ERBIL (Kurdistan 24) – The Kurdistan Regional Government (KRG) is transparent in its treatment of Islamic State (IS) detainees and the management of its detention centers, Dindar Zebari, the KRG’s Coordinator for International Advocacy said in response to a Human Rights Watch report accusing the Kurdistan Region of abusing IS child detainees.
HRW published a report on Tuesday titled, “Kurdistan Region of Iraq: Detained Children Tortured,” where it claims to have interviewed 20 boys, ages 14 to 17, who were charged or convicted of affiliation to IS at the Women and Children’s Reformatory in Erbil in November 2018.
In its report, HRW says the boys revealed instances where Kurdish Asayish (security) tortured them into giving false confessions during interrogations, and that they were not given access to lawyers or a fair trial.
In a statement on Tuesday, Zebari pointed out that the KRG has granted access to the facility to the International Committee of the Red Cross (ICRC) and UN agencies.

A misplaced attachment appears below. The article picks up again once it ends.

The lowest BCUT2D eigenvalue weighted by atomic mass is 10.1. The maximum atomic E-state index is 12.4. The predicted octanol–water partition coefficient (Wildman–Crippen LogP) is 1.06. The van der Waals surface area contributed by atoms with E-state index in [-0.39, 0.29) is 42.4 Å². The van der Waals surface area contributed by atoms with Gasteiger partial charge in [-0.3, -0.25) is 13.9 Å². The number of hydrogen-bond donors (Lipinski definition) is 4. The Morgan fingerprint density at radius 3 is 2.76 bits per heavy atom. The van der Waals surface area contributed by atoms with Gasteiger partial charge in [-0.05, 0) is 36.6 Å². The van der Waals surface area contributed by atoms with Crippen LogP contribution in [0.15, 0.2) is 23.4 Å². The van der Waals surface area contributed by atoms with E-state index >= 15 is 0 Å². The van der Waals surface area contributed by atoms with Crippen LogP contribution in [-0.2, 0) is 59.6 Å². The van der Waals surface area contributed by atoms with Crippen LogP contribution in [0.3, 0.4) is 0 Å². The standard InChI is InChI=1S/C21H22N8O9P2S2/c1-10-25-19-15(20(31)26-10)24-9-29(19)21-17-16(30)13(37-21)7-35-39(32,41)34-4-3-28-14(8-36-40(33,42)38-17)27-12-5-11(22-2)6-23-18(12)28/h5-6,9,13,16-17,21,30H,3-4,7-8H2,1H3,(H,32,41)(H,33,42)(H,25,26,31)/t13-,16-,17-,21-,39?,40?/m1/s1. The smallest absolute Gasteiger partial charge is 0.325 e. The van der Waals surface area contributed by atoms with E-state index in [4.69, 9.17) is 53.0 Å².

“The KRG security departments and the reformatory center in Erbil have not received any complaints of ill-treatment and torture” from the IS child detainees, he said.
The official reassured that, if there were any instances discovered by the KRG of mistreatment of detainees in its custody, the matter would be “immediately followed upon according to the applicable laws punishing anyone who is guilty of ill-treating the detainees.”
He stated that suspects who believe they have been mistreated or tortured by security officials should reveal so during the investigation process or file a complaint, but did not give details of internal oversight procedures that would encourage a detainee to make such claims without fear of possible retribution, particularly a minor.
“The detainees who have confessed have confessed of their affiliation with IS under no pressure of any type by the authorities,” Zebari stressed in his statement.
“The KRG reiterates that inappropriate treatment such as torture toward detainees and especially children and juveniles on behalf of the police departments and other security departments are not permissible or tolerable under any circumstances.”
Since the extremist group emerged in mid-2014, Kurdish security forces have carried out specific measures when arresting IS members which include a screening process (only for men), notifying the family members, and giving the detainees a right to see their family and a right to a lawyer. They are then taken to reception facilities where essential aid and services are available for them.
Editing by John J. Catherine